Two of this week’s time-travel movies make a great comparison for how to grab the audience, or fail to do so. Both of them start without telling us much about what’s going on, but one intrigued me, the other didn’t (neither one worked well, either).
95ers: Time Runners (2014) opens with a tense couple Somewhere Mysterious talking very urgently (“The navigator needs to have enough to go on. He needs to insert you before they find the tipping point. Do you understand?” “Better than anyone.” [quotes courtesy of this review]), then a bald guy at a high-tech console, then a physicist falling in love at first sight with a hot-tempered Christmas Caroler. We’re obviously not supposed to understand what’s going on yet, but I presume we’re supposed to be intrigued.
Unfortunately, I wasn’t. For that to work at least one of the individual scenes would have to grip me, and none of them did. So I have no real reason to be curious, or wonder what’s at stake and why. I think the scenes of the couple and the bald man babbling about too much gravity and the timelines going wonky (or whatever) are meant to provide the plot momentum but they’re not clear enough, the technobabble isn’t clever enough and the people delivering the lines think Intense Shouting is the new method acting. It picks up later on, but if this were a book, I doubt I’d have gotten past Chapter One (I’ll have more to say in this weekend’s reviews).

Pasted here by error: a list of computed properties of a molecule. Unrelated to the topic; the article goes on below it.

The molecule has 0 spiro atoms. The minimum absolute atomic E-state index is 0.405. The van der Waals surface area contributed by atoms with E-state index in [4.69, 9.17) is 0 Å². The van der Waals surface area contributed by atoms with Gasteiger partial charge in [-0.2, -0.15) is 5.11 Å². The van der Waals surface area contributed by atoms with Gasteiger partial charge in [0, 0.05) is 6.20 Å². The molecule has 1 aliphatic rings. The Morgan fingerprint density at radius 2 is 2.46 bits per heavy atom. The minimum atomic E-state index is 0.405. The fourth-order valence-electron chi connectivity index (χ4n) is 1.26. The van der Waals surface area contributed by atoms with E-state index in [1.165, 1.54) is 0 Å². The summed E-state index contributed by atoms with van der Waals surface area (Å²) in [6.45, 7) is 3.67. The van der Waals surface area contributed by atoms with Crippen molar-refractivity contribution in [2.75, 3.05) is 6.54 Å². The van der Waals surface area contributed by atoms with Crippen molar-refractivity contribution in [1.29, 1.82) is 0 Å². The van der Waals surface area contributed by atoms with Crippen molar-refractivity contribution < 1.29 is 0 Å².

By contrast, Terry Gilliam’s The Zero Theorem (2014) managed to hold my attention, though the film ultimately didn’t work. Here, the opening is a man in a cavernous room picking up phones and answering desperately, then leaving to go to work down streets that mix worn buildings with bright neon colors. His work is incomprehensible, his issues are largely unfathomable (he’s nuts) but I was interested.
The difference? I think it’s the focus on the one central character, and the fact that what he’s dealing with is intensely personal, rather than involving the fate of worlds. I have no idea why he’s so desperate to answer phones, but it’s obvious it matters, in a way nothing in the opening of The 95ers does, despite all the intensity.
Draw what lessons you wish. I think I can draw a couple myself.